China signals an easing of technological repression, but don’t expect a U-turn
China has shown signs of easing from the tech industry crackdown that has written off billions of dollars in value from its major companies.
But analysts said Beijing’s recent positive rhetoric shouldn’t be mistaken for a turnaround.
“I think the big tech companies will have a grace period for perhaps the next six months,” Linghao Bao, a technology analyst at Trivium China, told CNBC’s “Squawk Box Europe” on Tuesday.
“However, this isn’t really a U-turn on tech crackdown, the long-term outlook hasn’t changed yet. Because Beijing has already come to the conclusion that it’s a bad idea to let the big tech companies go wild because it creates unfair competition. market … wealth will concentrate at the top and start to influence politics, “he said.
“So the technological crackdown is really here to last in the long term.”
Since the end of 2020, Beijing has introduced stricter regulation on its national tech sector in an effort to rein in the power of some of its largest companies.
Since late 2020, China has increased its control over the tech sector and introduced a number of new regulations that have sought to curb the power of its national giants. Analysts say that while there appears to be a sign of easing of the repression, there will not be a complete turnaround in politics.
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Rules in areas from antitrust to data protection have gone into effect quickly over the past 16 months. The moves caught international investors off guard and sparked a dramatic share sell-off of domestic titans from Tencent to Alibaba.
But Beijing has signaled that some of its control over the tech sector may ease as its economy faces the pressure of a resurgence of Covid and subsequent lockdowns.
On Tuesday, Chinese officials met with some of the country’s top tech executives for further signs of easing.
after the meeting, Chinese Deputy Prime Minister Liu He promised support for the technology sector and provides for the listing of Internet companies on the stock exchange.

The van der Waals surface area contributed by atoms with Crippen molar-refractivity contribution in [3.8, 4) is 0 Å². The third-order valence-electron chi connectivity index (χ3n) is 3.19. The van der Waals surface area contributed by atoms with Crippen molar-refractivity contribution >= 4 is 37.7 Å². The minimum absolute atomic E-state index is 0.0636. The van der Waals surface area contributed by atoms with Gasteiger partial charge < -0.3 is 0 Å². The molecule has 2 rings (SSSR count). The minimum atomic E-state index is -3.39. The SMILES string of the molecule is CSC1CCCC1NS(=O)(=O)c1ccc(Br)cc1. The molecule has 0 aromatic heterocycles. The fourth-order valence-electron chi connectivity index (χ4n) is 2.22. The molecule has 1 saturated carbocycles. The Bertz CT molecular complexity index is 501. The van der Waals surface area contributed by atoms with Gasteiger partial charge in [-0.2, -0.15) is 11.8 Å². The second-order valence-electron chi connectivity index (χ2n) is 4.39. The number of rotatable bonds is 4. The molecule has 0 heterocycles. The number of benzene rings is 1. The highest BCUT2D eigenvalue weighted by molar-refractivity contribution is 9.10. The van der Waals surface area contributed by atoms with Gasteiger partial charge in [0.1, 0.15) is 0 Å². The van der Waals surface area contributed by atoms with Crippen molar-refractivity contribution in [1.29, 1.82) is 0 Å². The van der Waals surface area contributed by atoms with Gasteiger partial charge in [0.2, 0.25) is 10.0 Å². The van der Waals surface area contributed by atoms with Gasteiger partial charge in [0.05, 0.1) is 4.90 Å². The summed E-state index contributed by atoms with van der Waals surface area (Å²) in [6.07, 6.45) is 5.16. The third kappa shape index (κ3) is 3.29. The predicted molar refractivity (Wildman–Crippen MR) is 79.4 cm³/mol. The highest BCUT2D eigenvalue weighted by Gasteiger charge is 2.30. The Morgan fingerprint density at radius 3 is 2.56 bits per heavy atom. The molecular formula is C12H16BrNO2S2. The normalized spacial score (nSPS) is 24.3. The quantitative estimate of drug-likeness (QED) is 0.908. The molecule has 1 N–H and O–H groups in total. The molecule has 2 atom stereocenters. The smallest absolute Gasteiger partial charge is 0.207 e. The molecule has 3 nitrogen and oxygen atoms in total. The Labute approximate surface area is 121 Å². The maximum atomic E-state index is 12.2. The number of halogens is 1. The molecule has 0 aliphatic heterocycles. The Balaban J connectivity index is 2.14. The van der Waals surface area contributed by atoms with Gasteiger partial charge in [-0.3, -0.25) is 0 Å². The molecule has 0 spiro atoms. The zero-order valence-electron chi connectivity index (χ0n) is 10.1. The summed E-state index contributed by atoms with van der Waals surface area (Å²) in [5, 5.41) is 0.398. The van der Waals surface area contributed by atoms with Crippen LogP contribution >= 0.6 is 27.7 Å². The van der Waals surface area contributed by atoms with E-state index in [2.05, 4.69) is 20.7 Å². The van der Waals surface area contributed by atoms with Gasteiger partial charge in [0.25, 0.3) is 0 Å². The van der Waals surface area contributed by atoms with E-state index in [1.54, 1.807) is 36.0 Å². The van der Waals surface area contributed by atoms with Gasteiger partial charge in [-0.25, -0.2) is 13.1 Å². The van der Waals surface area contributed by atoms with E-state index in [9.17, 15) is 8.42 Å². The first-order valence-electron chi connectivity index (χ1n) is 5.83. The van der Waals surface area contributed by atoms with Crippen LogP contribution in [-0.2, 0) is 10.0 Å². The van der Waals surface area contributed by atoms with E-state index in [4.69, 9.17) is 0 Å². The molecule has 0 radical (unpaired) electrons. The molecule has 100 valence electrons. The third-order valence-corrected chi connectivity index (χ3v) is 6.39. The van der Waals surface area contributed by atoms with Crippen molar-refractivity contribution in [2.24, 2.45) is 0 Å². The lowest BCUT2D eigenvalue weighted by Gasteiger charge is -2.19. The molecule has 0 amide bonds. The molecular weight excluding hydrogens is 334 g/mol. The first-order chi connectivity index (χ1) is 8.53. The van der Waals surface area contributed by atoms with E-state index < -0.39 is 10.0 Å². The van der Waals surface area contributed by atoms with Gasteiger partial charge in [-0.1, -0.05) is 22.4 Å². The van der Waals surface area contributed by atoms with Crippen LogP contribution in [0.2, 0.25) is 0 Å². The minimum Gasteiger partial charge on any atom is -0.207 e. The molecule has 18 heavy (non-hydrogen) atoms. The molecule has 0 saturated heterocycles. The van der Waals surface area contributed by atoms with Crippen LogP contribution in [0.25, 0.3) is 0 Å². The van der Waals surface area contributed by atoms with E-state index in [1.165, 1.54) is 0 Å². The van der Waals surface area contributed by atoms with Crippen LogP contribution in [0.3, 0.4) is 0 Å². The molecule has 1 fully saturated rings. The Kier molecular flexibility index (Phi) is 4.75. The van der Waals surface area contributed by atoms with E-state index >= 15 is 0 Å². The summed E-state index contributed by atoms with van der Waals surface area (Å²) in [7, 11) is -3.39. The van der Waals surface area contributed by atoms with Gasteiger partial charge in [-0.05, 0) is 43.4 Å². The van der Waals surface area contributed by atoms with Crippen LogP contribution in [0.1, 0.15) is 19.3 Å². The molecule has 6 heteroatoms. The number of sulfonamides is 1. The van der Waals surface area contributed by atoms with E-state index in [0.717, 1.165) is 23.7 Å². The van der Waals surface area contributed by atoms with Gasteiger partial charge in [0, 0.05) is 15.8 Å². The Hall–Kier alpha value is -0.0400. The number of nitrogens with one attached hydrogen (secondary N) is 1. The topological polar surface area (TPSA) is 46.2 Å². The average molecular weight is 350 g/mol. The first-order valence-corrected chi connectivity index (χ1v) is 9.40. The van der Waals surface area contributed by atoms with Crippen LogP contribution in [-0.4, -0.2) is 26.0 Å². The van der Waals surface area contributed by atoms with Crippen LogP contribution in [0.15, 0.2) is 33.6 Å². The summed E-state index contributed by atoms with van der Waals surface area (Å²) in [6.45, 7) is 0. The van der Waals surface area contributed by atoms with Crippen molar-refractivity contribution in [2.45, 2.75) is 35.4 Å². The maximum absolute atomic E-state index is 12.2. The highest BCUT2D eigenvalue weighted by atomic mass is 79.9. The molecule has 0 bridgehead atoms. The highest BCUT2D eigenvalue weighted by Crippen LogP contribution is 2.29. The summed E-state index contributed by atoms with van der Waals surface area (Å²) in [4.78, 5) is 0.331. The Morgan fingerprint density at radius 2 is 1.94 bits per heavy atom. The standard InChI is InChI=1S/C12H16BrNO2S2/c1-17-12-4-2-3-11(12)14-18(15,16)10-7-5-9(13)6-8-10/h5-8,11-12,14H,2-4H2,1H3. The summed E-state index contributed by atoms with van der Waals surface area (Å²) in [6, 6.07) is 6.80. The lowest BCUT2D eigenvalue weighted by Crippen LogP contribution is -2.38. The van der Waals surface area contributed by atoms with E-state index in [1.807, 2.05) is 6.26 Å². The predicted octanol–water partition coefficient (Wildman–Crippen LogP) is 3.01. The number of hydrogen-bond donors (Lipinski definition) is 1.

It comes after the Chinese president Xi Jinping in April he chaired a meeting of the Politburo, a leading decision-making body. The Politburo has pledged to support the “healthy” development of the so-called platform economy, which includes Internet companies in areas from social media to e-commerce.
Despite these more reassuring tones from Beijing, experts doubt there will be a huge change in politics.
“I don’t think regulatory action will really stop. Various ministries still have a mandate to enforce all regulations that have been changed and strengthened,” said Charles Mok, visiting scholar at the Global Digital Policy Incubator at Stanford University.
“Even if there are some reversals, it may be too late to reverse the damage. For example, even if they allow more quotes abroad, investor confidence is already lost and even the control and hostility of the foreign market is not. can be reversed. “
Mok said that because regulatory oversight has been led by the top of the Chinese political hierarchy, it will be difficult to make a U-turn.
“It looks very similar to the debacles they are facing with zero-Covid. You know it’s wrong but you can’t admit it, you can’t reverse it and you can just pay a few words and hope for the best,” Mok said.
Zero Covid is China’s policy of eliminating the coronavirus from the mainland through tough measures, including citywide lockdowns and mass testing. The powerful economic and financial city of Shanghai has been on lockdown since the end of March. China’s zero Covid policy has weighed on its economy.
Mok added that the rationale behind China’s regulatory tightening has also not changed.
“Much of the ‘tech crackdown’ campaign was genuinely rooted in the motivation to increase state control of the digital economy and all data in commerce, and there is no way that, under the current crisis, the party can think. that these controls are now less important, “he said.